Wildland firefighters benefit from being educated about the variety of tools available to them. In this article, we will explore the different types of wildland hose packs. You will learn their histories, similarities, differences, benefits, and when they may be best deployed. All this information will help if you ever need to make a decision about purchasing such an item, or if you want to better understand the tools of your trade.
Hopefully, once you have finished reading this article, you will better comprehend an item that greatly benefits wildland firefighters. As a nation, we need firefighters to be as well-equipped as possible if they are to manage the scourge of overwhelming forest fires. Among other important tools, wildland hose packs are an essential part of that management.
What Are Hose Packs?
Simply put, a hose pack is a type of wildland firefighter backpack that contains a firehose arranged in a way so that firefighters can easily deploy it. On some occasions, firefighters construct hose packs entirely from a hose and do not include a bag. They are useful for carrying large amounts of water in areas where firetrucks are not available.
Who Uses Hose Packs?
Although structural and wildland firefighters use hose packs, they hold a special prominence for the latter. Hose packs are useful because they allow firefighters to transfer large amounts of water across great distances. When wildland firefighters are deep in a wooded area, they can rely on hose packs to transfer the much-needed water.
What Is a Hose Lay?
A hose lay is the preconfigured arrangement of a fire hose that is designed to facilitate its deployment when in high-stress or high-danger situations. It was originally designed in 1947 by Chief Burton L. Eno. He was an employee of the New York Fire Department. It was originally installed on a 1939 Buffalo Fire Appliance Corp. “Pathfinder” fire engine. However, for the purposes of this article, we will focus on hose lays in regard to how firefighters organize them to fit into hose packs. A hose lay is also called a “Mattydale lay,” “transverse lay,” “speedlay,” and a “cross-lay.”
It can take multiple people to construct a hose lay. At the very least, you need two people—one for each end of the hose. A third person will typically facilitate the process. Once firefighters connect the desired hose length, and at times remove the air with a fire hose vacuum, the hose is laid in its place. While firefighters store hoses wherever they are most needed, this article will explore hose packs, or the hose lays that fit into backpacks or onto the backs of wildland firefighters.
The Gansner Progressive Hose Pack
The Gansner Progressive Hose Pack is named after the employees of the Gansner Bar Guard Station, located in Plumas National Forest. They developed the hose pack, and it is the most common option used by wildland fire agencies today. The Gansner is essentially comprised of one length of 1.5-inch supply line and a length of a 1-inch attack line.
When prepared, the 1-inch attack line is coiled and ready for deployment beside the gated wye. As a result, there is a lower possibility that it will snag on sticks and rocks when it is in use. If the Gansner Progressive Hose Pack is used properly, the hose packs operate like legos, each one connected to the previous until a circle is built around the fire.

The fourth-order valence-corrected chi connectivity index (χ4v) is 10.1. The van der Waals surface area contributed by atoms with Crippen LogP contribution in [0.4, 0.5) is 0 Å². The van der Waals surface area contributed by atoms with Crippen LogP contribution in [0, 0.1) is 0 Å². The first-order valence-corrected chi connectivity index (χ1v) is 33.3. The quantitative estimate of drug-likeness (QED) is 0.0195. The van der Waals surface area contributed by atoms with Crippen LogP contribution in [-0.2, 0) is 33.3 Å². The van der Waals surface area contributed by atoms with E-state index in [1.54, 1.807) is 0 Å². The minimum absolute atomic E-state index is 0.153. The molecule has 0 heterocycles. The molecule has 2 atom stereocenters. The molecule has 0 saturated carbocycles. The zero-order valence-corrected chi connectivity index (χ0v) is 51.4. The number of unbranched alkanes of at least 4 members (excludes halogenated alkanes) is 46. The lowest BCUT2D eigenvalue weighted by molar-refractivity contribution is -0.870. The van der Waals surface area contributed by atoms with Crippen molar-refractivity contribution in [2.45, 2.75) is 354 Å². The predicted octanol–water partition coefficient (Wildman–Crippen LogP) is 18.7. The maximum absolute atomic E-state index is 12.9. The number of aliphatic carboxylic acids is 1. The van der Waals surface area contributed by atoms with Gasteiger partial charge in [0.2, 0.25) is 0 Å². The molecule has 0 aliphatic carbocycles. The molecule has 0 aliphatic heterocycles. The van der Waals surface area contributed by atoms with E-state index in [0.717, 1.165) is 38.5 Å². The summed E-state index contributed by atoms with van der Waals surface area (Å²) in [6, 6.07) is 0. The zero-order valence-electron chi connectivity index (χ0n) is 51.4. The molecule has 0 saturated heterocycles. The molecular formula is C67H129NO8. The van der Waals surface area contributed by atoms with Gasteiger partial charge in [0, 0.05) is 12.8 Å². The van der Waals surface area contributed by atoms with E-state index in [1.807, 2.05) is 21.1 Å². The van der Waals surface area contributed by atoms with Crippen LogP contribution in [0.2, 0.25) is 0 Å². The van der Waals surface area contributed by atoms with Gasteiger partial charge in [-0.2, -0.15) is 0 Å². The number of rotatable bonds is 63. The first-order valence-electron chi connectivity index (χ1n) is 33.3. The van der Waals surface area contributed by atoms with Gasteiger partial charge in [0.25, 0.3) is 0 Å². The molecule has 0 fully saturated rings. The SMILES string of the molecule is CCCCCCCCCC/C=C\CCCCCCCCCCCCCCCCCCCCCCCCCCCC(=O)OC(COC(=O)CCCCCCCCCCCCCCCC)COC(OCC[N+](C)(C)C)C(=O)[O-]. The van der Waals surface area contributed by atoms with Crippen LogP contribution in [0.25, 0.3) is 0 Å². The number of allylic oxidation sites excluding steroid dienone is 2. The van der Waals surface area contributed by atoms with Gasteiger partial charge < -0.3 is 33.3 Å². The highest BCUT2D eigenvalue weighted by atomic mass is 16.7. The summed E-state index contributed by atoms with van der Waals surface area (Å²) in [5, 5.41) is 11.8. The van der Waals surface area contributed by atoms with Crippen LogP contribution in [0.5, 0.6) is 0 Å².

The Travis Progressive Hose Pack
Although it is difficult to know for certain exactly where it was developed, we know the Travis Progressive Hose Pack is an invention from somewhere in the southwest desert. In form and function, the Travis Progressive Hose Pack is very similar to the Ganser Progressive Hose Pack and the Lake George Progressive Hose Pack. Regarding the Travis’ design, a 1-inch attack line coils and deploys in a style similar to the Ganser, but it is built into a bag like the Lake George.
The Lake George Progressive Hose Pack
The Lake George Progressive Hose Pack was developed by employees at the Ocala National Forest's Lake George Ranger District. A key feature is that it does not require the equipment and tools needed to create the other packs. A single individual with a hose bag and a roll of flagging can build the pack. It shares many of the same components as other progressive packs. However, unlike the Gansner, which is tied by a parachute cord, the Lake George gets packed into a hose bag.
The Jarbo Supply Hose Pack
The Jarbo Supply Hose Pack was developed by employees of Jarbo Gas Station at the California Department of Forestry. The pack is made up of 200 feet of 1.5-inch hose. It is used to lay a trunk line to a flame that is a great distance from the pump, to create a line between pumps, or add onto a 1.5-inch attack hoselay. The Jarbo Hosepack does not have a nozzle and is not used for a progressive, attack hoselay.
Other Vital Tools for Wildland Firefighters
Hose packs play a vital role in a wildland firefighter’s work. However, they are not the only important tools in a firefighter’s arsenal. Some other important tools used by firefighters include:
- GPS devices
Wildland firefighters must be trained to use a wide variety of tools and tactics if they are to manage large, horrific fires. As the years go by, their technology becomes more advanced and more capable of handling the difficult demands of the job.
After exploring the different types of wildland hose packs, you hopefully have a better understanding of the vital uses of these excellent tools. Wildland firefighting is dangerous and overwhelming work. Our firefighters routinely go up against dangerous conditions, staggering odds, and stressful circumstances. As a nation, we are lucky that the technology in their field continues to keep up with the demands of their work. Hose packs remain one of their most useful and most sought-after tools. Hopefully, as time goes on, the technology behind hose packs will only grow stronger and become more intricate.